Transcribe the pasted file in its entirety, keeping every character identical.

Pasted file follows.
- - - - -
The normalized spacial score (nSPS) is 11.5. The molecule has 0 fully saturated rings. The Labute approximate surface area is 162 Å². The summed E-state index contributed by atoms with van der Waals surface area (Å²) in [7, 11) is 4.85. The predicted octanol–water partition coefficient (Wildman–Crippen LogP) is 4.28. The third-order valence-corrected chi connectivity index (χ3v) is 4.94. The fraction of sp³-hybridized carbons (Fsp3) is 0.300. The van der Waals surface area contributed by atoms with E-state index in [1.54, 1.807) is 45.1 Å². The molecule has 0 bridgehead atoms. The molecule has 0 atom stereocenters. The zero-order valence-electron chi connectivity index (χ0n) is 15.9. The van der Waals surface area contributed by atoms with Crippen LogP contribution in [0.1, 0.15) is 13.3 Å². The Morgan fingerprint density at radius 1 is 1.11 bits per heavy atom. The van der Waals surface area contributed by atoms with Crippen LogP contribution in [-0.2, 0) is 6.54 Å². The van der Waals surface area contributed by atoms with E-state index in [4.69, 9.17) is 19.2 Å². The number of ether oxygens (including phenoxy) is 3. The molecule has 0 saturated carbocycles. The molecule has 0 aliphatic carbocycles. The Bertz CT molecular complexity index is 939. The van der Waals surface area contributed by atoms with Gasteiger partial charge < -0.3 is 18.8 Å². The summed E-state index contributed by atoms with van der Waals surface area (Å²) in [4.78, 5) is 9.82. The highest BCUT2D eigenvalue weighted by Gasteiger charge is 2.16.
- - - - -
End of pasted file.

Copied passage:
The normalized spacial score (nSPS) is 11.5. The molecule has 0 fully saturated rings. The Labute approximate surface area is 162 Å². The summed E-state index contributed by atoms with van der Waals surface area (Å²) in [7, 11) is 4.85. The predicted octanol–water partition coefficient (Wildman–Crippen LogP) is 4.28. The third-order valence-corrected chi connectivity index (χ3v) is 4.94. The fraction of sp³-hybridized carbons (Fsp3) is 0.300. The van der Waals surface area contributed by atoms with E-state index in [1.54, 1.807) is 45.1 Å². The molecule has 0 bridgehead atoms. The molecule has 0 atom stereocenters. The zero-order valence-electron chi connectivity index (χ0n) is 15.9. The van der Waals surface area contributed by atoms with Crippen LogP contribution in [0.1, 0.15) is 13.3 Å². The Morgan fingerprint density at radius 1 is 1.11 bits per heavy atom. The van der Waals surface area contributed by atoms with Crippen LogP contribution in [-0.2, 0) is 6.54 Å². The van der Waals surface area contributed by atoms with E-state index in [4.69, 9.17) is 19.2 Å². The number of ether oxygens (including phenoxy) is 3. The molecule has 0 saturated carbocycles. The molecule has 0 aliphatic carbocycles. The Bertz CT molecular complexity index is 939. The van der Waals surface area contributed by atoms with Gasteiger partial charge < -0.3 is 18.8 Å². The summed E-state index contributed by atoms with van der Waals surface area (Å²) in [4.78, 5) is 9.82. The highest BCUT2D eigenvalue weighted by Gasteiger charge is 2.16.